• Cybersecurity firm Cloudstrike’s annual linked China-based actors to repeated attacks against Western think tanks and NGOs.
  • Chinese regulators are reportedly allowing shares of domestic tech companies currently listed abroad to be traded on Chinese markets through depositary receipts.
  • A Chinese state-backed investment fund a deal to purchase U.S. hardware testing company Xcerra due to concerns that the acquisition would not pass . Another deal, between U.S. data analytics firm Cogint, Inc. and BlueFocus International Limited of China, was also after CFIUS indicated unwillingness.
  • Human Rights Watch has the Chinese government of using big data to crack down on dissidents in its restive Xinjiang province.
  • Chinese regulators to crack down on citizens trading cryptocurrencies through offshore brokers.

Analysis & Commentary

Elsewhere on Lawfare, Christopher Mirasola takes an at China’s internet policy and the WTO, and Robert Williams his recent essay on the “China, Inc.+” challenge to norms of nation-state conduct in cyberspace. A full version of the paper is available from the . In the of the Cyberlaw Podcast, Stewart Baker and company discuss CFIUS’s treatment of recent Chinese tech acquisition attempts and Apple’s data shift (CFIUS-specific discussion begins at 12:30; Apple’s shift is briefly mentioned at 25:00).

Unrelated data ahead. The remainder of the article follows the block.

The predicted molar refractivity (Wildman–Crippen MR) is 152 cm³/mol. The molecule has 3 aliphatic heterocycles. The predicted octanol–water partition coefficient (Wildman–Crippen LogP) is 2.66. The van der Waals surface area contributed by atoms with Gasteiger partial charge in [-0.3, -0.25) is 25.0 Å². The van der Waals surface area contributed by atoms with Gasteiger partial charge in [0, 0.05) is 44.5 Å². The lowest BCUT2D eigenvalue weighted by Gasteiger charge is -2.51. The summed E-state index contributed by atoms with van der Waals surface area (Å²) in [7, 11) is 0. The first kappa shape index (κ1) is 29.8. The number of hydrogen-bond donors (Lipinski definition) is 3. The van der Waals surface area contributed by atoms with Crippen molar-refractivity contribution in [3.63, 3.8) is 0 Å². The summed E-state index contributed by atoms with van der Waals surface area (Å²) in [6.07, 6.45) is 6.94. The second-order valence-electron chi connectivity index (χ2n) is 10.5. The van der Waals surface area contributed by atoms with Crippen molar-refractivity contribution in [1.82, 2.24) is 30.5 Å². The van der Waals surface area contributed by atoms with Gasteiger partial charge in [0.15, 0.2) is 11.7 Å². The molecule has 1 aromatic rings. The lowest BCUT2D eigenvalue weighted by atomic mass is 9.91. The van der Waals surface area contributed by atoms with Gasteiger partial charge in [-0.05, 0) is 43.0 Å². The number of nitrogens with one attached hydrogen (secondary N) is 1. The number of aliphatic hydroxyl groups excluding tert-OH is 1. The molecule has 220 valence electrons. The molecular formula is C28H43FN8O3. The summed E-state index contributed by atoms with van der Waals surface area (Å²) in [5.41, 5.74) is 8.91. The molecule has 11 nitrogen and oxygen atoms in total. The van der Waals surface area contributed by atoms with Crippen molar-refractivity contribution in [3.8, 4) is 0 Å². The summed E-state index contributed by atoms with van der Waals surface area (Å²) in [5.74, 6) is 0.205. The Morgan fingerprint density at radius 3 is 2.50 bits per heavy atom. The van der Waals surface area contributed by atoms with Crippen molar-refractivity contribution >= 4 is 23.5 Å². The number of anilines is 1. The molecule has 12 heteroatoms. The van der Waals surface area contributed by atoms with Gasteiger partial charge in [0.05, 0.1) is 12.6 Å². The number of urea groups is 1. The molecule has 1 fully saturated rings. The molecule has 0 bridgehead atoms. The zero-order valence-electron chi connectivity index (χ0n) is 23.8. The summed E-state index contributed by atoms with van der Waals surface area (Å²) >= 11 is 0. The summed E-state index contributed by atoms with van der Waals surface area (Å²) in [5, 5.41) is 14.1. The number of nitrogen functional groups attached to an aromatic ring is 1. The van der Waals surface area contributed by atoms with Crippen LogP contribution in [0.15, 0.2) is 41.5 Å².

At Just Security, Amie Stepanovich and Michael Karanicolas use Apple’s transfer of encryption keys as an against government backdoors, and Tim Maurer and Kathryn Taylor several paths that the development of international cyber norms might follow.

On the Artificial Intelligence front, Paul Triolo and Jimmy Goodrich the early indicators from the Chinese government’s AI push in a paper for New America, Elsa Kania the intersection of this push and quantum computing in the Bulletin of the Atomic Scientists, and the Wall Street Journal’s focuses on China’s push to develop AI for military purposes.

In other broadsheets, Paul Mozur China’s increased oversight of its citizens’ activities on foreign web platforms for the New York Times, where Cecilia Kang and Alan Rappeport also Huawei’s struggles as an indicator of the broader technology race between China and the U.S. In the Wall Street Journal, Stu Woo “Why Washington Is So Obsessed With China’s Huawei.”

CORRECTION: An earlier version of this article incorrectly stated that CFIUS had rejected Broadcom's attempted acquisition of Qualcomm. In fact, CFIUS has only delayed their vote and called for a full investigation into the deal.